Califonia Bountiful

Teacher Feature

Silvia K. Bishop

Chief Executive Officer
48th District Agricultural Association
Schools' Agriculture and Nutrition Program/Fair
Los Angeles County

This interview was originally published in the January 2011 issue of CFAITC's e-newsletter, "Cream of the Crop."

Silvia Bishop and A.G. Kawamura, former California Department of Food and Agriculture Secretary, visiting the Schools' Agriculture and Nutrition Fair in 2010.

How long have you been teaching or working with students?
I have been with the 48th District Agricultural Association (48th DAA) for 12 years. Before this, I was the Tapestry of Tradition (Home Arts) Coordinator with the Los Angeles County Fair for 18 years. For those unfamiliar with the 48th DAA, it is a state entity, one of the 78 fair districts in the state, and a part of the Division of Fairs and Expositions under the California Department of Food and Agriculture.

Why did you choose to become an educator?
Although I'm not a certified teacher, I think I must have earned a credential by osmosis somewhere along the way! My husband was a school administrator in Charter Oak School District in Covina for 37 years! We have always made education a priority in our family—we feel it's a prerequisite for life. Our two sons graduated from Cal Poly, Pomona, and now two daughters-in-law are also teachers. It is an absolute pleasure working with educators and students from around the greater Los Angeles area. The transition from home arts, crafts and food was a terrific precursor to working at supporting agricultural literacy.

How do you integrate agriculture into the curriculum or activities you teach?
I am involved as a resource for teachers in our agriculture program. We work with teachers throughout the year to make it easier for them to teach agriculture in their classrooms. Teachers are invited to our offices for workshops and to learn about the program and how it can benefit them and their students. Upon request, we can do in-services at schools or at district meetings. Our mandate is to put on a fair, which is increasingly difficult as the area becomes more and more urbanized, but is just more proof that education about food and fiber production is needed more than ever. Ag Day LA is an additional program we participate in that is wonderfully successful, and is now in its 10th year. At Ag Day LA we invite all 3-4 grade teachers from Los Angeles County, and their students, to learn how agriculture completes the many pieces (water, plants, bees, fiber, food and dairy) that form the puzzle of our everyday lives.

Ag Day LA is filled with valuable hands-on educational experiences and provides a fun and exciting way for teachers to address state standards, as well as to promote agricultural literacy. Ag Day LA is an eye-opening event for many kids who don't know where their food comes from or have never seen a live farm animal.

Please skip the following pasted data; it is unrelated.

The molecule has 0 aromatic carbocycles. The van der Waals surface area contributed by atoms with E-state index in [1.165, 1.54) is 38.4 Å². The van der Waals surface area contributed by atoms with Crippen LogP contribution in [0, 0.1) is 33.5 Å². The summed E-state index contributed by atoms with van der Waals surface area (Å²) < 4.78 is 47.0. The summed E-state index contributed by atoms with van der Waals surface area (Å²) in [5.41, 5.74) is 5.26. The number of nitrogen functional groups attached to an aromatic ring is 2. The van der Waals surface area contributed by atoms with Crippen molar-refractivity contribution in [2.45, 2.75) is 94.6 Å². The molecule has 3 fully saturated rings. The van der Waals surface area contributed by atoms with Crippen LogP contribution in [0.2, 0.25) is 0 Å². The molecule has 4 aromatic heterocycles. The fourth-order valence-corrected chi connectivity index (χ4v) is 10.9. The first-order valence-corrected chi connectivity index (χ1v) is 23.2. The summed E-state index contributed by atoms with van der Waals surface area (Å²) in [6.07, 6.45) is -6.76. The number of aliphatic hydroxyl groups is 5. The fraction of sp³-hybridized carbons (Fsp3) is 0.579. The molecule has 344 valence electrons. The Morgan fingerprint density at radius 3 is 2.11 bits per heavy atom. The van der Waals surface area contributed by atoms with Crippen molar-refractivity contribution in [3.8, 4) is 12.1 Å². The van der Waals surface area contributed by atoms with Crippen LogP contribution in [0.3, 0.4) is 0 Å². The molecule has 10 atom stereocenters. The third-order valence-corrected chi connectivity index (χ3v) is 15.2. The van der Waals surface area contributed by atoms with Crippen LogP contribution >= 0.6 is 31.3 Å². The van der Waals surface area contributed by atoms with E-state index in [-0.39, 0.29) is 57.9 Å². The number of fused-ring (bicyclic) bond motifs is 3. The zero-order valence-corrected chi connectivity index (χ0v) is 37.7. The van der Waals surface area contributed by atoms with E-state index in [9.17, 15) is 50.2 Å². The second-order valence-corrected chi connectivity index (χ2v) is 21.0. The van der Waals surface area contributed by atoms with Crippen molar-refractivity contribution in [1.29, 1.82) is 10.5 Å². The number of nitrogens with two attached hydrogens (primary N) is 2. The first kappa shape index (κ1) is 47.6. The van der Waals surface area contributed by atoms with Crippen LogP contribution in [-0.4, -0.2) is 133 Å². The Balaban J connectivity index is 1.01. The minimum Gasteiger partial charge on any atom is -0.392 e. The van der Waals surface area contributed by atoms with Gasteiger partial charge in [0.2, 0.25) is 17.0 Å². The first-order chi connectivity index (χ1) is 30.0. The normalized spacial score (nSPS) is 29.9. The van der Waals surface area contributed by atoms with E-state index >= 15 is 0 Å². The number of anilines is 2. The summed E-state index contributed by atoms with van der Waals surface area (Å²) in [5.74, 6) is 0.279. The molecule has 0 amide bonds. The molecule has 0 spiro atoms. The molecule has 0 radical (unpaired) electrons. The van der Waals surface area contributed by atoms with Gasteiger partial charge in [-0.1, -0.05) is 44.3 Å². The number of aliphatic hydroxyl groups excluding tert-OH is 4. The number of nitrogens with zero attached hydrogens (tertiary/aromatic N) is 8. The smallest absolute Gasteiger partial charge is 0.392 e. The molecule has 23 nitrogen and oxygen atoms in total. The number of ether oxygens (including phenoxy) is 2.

Ag Day LA 2011 will be held on Wednesday and Thursday, April 13-14, 2011. Grants are available for teachers who need bus funding in order to attend.

Give an example of how you use agriculture to teach in your classroom or in your program.
We offer project kits that stress hands-on activities such as vermiculture, hatching chicks or trout, gardening, bread-making and hydroponics. We maintain a library of reference books, children's books and videos that may be borrowed. All of our materials are provided free of charge in exchange for exhibits, which demonstrate what students have learned and are the components of our fair. Bimonthly, we publish a newsletter to advise teachers about upcoming events and to provide information on a variety of agriculture-related topics. Our resource center provides a one-stop shopping center for teachers—materials for about 60 projects in one place. Most projects are adaptable to a variety of grade levels. We rely on Ag in the Classroom for so many of our resources—I don't think there's a bigger proponent or supporter of this program than us here at the 48th!

Tell us about a golden teaching moment.
I think that a golden "learning" moment for me was understanding that farmers and others involved in agriculture are true keepers of the earth. I was here on campus at Mt. San Antonio College during a heavy rainfall and there was work to be done at the campus farm that still had to be done in the pouring rain! I realized then that agriculture is a 24/7 job!

Why is it important for our students to be agriculturally literate and aware in today's society?
Living in the Los Angeles area, there is no visual agriculture. It's our mission and challenge to educate students about where milk or lettuce comes from. Agriculture has a history and a process and to try to convey this to millions of students in an urban society—that's a challenge.

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